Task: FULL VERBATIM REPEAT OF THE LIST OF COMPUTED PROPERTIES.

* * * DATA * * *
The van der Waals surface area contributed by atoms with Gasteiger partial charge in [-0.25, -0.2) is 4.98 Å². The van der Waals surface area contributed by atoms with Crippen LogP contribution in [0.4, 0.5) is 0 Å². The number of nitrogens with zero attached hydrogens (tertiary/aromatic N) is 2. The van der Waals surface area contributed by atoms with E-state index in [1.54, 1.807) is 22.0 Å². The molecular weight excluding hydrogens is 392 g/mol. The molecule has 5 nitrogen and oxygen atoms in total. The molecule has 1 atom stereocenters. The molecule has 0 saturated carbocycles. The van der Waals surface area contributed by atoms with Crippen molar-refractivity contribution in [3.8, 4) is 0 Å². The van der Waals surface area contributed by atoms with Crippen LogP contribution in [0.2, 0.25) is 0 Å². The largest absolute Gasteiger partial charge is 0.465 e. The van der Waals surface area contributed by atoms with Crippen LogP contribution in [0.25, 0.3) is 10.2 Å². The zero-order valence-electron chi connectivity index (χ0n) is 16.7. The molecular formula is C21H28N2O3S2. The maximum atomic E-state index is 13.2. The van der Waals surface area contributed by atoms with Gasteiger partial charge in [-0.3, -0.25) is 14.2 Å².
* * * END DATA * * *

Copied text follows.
The van der Waals surface area contributed by atoms with Gasteiger partial charge in [-0.25, -0.2) is 4.98 Å². The van der Waals surface area contributed by atoms with Crippen LogP contribution in [0.4, 0.5) is 0 Å². The number of nitrogens with zero attached hydrogens (tertiary/aromatic N) is 2. The van der Waals surface area contributed by atoms with E-state index in [1.54, 1.807) is 22.0 Å². The molecular weight excluding hydrogens is 392 g/mol. The molecule has 5 nitrogen and oxygen atoms in total. The molecule has 1 atom stereocenters. The molecule has 0 saturated carbocycles. The van der Waals surface area contributed by atoms with Crippen molar-refractivity contribution in [3.8, 4) is 0 Å². The van der Waals surface area contributed by atoms with Crippen LogP contribution in [0.2, 0.25) is 0 Å². The largest absolute Gasteiger partial charge is 0.465 e. The van der Waals surface area contributed by atoms with Crippen LogP contribution in [0.25, 0.3) is 10.2 Å². The zero-order valence-electron chi connectivity index (χ0n) is 16.7. The molecular formula is C21H28N2O3S2. The maximum atomic E-state index is 13.2. The van der Waals surface area contributed by atoms with Gasteiger partial charge in [-0.3, -0.25) is 14.2 Å².